While there is now much debate on what could have/should have/would have been done, I thought it might be a good time to share some of my own travel through the black hole.
First, let me say, Depression is not a decision. You don’t decide to snap out of it any more than a Diabetic can just snap out of it, or someone with a broken leg can just decide that the leg is no longer broken.
There are many factors to Depression. Stress, trauma, abuse, chemical imbalances, and yes, all the junk and GMOs in our food supply, toothpaste and deodorants. I am sure there are other factors also. It’s a complex disease and cannot be treated by waving the magic wand. There are no easy answers.
We’ve all had “bad days,” sad days, betrayals by friends, deaths of loved ones. This is NOT Depression.
Depression is a world where there is no time, no passage of time. I am stuck. I cannot move forward. I cannot remember good times, good friends, or the receiving of love. I cannot see the light at the end of the tunnel. I cannot believe there is light. My faults, failures, pains are magnified, and they overtake me, they push me down, they stop my brain from logical thought. The pain is excruciating, and all-encompassing. It’s nearly impossible to ask for help, as my voice is also broken. I struggle to ask someone for help, only to be pushed away.
If you fell down and broke your leg, the pain would overtake you. You would not think, “Gee I really love pizza” while you are in agony.
There is a reason it’s called a Mental Illness.
For years its victims have been looked down upon, especially by Church Folk. “Oh you just need more faith.” Would you say that to someone with a broken leg?
I remember some Church Folk telling me about a neighbor of theirs who had committed suicide. “Well, you know, she had mental problems.” Did you do anything to help her? Did you ever invite her to dinner? Invite her to the movies? Have a cup of tea with her? Sit with her while she cried?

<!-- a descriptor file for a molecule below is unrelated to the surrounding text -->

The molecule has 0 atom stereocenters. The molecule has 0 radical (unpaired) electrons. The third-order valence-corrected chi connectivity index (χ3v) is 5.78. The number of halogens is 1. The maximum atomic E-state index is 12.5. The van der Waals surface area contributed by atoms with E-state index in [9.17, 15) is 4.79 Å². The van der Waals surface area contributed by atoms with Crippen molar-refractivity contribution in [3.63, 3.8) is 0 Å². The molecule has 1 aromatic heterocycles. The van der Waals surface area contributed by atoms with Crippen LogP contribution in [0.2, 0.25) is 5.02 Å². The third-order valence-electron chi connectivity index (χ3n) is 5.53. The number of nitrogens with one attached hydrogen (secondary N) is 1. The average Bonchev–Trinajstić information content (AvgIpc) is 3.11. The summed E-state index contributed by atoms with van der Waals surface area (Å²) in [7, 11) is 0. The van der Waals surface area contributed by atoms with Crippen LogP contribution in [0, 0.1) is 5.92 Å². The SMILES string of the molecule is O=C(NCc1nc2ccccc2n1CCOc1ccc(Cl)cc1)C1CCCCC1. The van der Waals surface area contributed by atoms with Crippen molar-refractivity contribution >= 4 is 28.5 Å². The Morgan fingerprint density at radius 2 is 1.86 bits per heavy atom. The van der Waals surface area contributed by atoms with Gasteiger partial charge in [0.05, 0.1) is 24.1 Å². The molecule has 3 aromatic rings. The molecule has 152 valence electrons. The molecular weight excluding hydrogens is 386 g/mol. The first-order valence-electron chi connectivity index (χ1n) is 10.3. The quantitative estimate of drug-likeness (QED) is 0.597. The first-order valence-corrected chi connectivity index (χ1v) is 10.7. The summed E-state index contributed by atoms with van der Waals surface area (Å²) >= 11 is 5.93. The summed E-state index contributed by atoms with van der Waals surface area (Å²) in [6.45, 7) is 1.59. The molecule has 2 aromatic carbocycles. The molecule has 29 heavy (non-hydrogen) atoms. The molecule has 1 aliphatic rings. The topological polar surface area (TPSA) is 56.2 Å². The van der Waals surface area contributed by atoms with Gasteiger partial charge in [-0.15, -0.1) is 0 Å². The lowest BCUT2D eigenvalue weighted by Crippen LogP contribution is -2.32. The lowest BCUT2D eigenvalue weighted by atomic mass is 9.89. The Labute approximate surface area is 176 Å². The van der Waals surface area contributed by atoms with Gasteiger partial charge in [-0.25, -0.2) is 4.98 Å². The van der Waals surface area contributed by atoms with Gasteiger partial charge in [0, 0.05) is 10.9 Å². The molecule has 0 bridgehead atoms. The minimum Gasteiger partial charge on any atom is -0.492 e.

As most of you know, I am a Christian, I do believe in Jesus, and I do memorize scripture. This did not make me immune to Depression. Yes, there is a spiritual aspect to it, but it’s not the only part.
The Church has been ignorant and just plain mean to people who suffer with real sins and pains. The Church is supposed to be a hospital, not a gas chamber.
So while the spotlight is on Robin Williams and his pain, maybe something good can come out of this? If you see someone in pain, help them. Sometimes a listening ear is the best gift you can give someone. It doesn’t cost anything except your time. Don’t give advice, just listen. Offer to bring them to a doctor or counselor, but don’t push.
Another debate going on is the use of anti-depressants. Personally, they saved my life. I do know of others who had terrible experiences, and were made worse by them.
If someone is hit by a car, and breaks their leg, they lie there in agony. A person will call an ambulance. A team of EMTs will work on the person, place them into the ambulance, bring them to the hospital. A doctor will administer pain medication, set the leg, and put it in a cast to heal. Friends and family members will offer help with driving, cooking and cleaning.
Why don’t we treat Mental Illness the same way?